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      CRISPR RNA-guided activation of endogenous human genes

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          Abstract

          Catalytically inactive CRISPR-associated 9 nuclease (dCas9) can be directed by short guide RNAs (gRNAs) to repress endogenous genes in bacteria and human cells. Here we show that a dCas9-VP64 transcriptional activation domain fusion protein can be directed by single or multiple gRNAs to increase expression of specific endogenous human genes. These results provide an important proof-of-principle that CRISPR-Cas systems can be used to target heterologous effector domains in human cells.

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          Most cited references 7

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          Efficient In Vivo Genome Editing Using RNA-Guided Nucleases

          Clustered regularly interspaced short palindromic repeats (CRISPR)/CRISPR-associated (Cas) systems have evolved in bacteria and archaea as a defense mechanism to silence foreign nucleic acids of viruses and plasmids. Recent work has shown that bacterial type II CRISPR systems can be adapted to create guide RNAs (gRNAs) capable of directing site-specific DNA cleavage by the Cas9 nuclease in vitro. Here we show that this system can function in vivo to induce targeted genetic modifications in zebrafish embryos with efficiencies comparable to those obtained using ZFNs and TALENs for the same genes. RNA-guided nucleases robustly enabled genome editing at 9 of 11 different sites tested, including two for which TALENs previously failed to induce alterations. These results demonstrate that programmable CRISPR/Cas systems provide a simple, rapid, and highly scalable method for altering genes in vivo, opening the door to using RNA-guided nucleases for genome editing in a wide range of organisms.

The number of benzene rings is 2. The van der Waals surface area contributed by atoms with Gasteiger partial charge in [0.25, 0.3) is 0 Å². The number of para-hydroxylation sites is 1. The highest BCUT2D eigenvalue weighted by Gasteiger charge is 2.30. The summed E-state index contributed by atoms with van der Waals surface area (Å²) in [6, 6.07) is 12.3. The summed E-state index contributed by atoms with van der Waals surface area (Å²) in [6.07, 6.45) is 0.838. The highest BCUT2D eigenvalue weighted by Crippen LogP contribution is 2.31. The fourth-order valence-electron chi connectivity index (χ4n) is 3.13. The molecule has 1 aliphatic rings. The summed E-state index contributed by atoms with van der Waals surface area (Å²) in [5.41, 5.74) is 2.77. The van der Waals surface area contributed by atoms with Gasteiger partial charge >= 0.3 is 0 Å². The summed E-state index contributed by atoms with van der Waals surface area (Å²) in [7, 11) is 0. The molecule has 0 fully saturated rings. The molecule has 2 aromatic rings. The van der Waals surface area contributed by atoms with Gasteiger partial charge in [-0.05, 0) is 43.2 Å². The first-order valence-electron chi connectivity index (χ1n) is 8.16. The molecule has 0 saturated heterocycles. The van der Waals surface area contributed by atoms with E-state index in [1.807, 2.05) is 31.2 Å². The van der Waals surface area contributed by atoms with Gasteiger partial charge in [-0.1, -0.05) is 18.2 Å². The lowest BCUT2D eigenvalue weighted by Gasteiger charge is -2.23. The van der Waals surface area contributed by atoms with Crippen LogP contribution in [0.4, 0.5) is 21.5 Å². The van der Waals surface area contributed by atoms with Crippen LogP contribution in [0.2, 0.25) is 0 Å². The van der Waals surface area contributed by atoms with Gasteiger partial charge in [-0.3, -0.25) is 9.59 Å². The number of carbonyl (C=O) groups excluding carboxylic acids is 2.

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            Generation of gene-modified mice via Cas9/RNA-mediated gene targeting.

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              Enhanced efficiency of human pluripotent stem cell genome editing through replacing TALENs with CRISPRs.

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                Author and article information

                Journal
                101215604
                32338
                Nat Methods
                Nat. Methods
                Nature methods
                1548-7091
                1548-7105
                16 September 2013
                25 July 2013
                October 2013
                01 April 2014
                : 10
                : 10
                : 977-979
                Affiliations
                [1 ]Molecular Pathology Unit, Massachusetts General Hospital, Charlestown, MA 02129 USA
                [2 ]Center for Computational and Integrative Biology, Massachusetts General Hospital, Charlestown, MA 02129 USA
                [3 ]Center for Cancer Research, Massachusetts General Hospital, Charlestown, MA 02129 USA
                [4 ]Program in Biological and Biomedical Sciences, Harvard Medical School, Boston, MA 02115 USA
                [5 ]Department of Pathology, Harvard Medical School, Boston, MA 02115 USA
                Author notes
                Correspondence to: JJOUNG@ 123456PARTNERS.ORG
                Article
                NIHMS508103
                10.1038/nmeth.2598
                3794058
                23892898

                Users may view, print, copy, download and text and data- mine the content in such documents, for the purposes of academic research, subject always to the full Conditions of use: http://www.nature.com/authors/editorial_policies/license.html#terms

                Funding
                Funded by: National Institute of Neurological Disorders and Stroke : NINDS
                Award ID: R01 NS073124 || NS
                Funded by: National Human Genome Research Institute : NHGRI
                Award ID: P50 HG005550 || HG
                Funded by: National Institute of General Medical Sciences : NIGMS
                Award ID: DP1 GM105378 || GM
                Categories
                Article

                Life sciences

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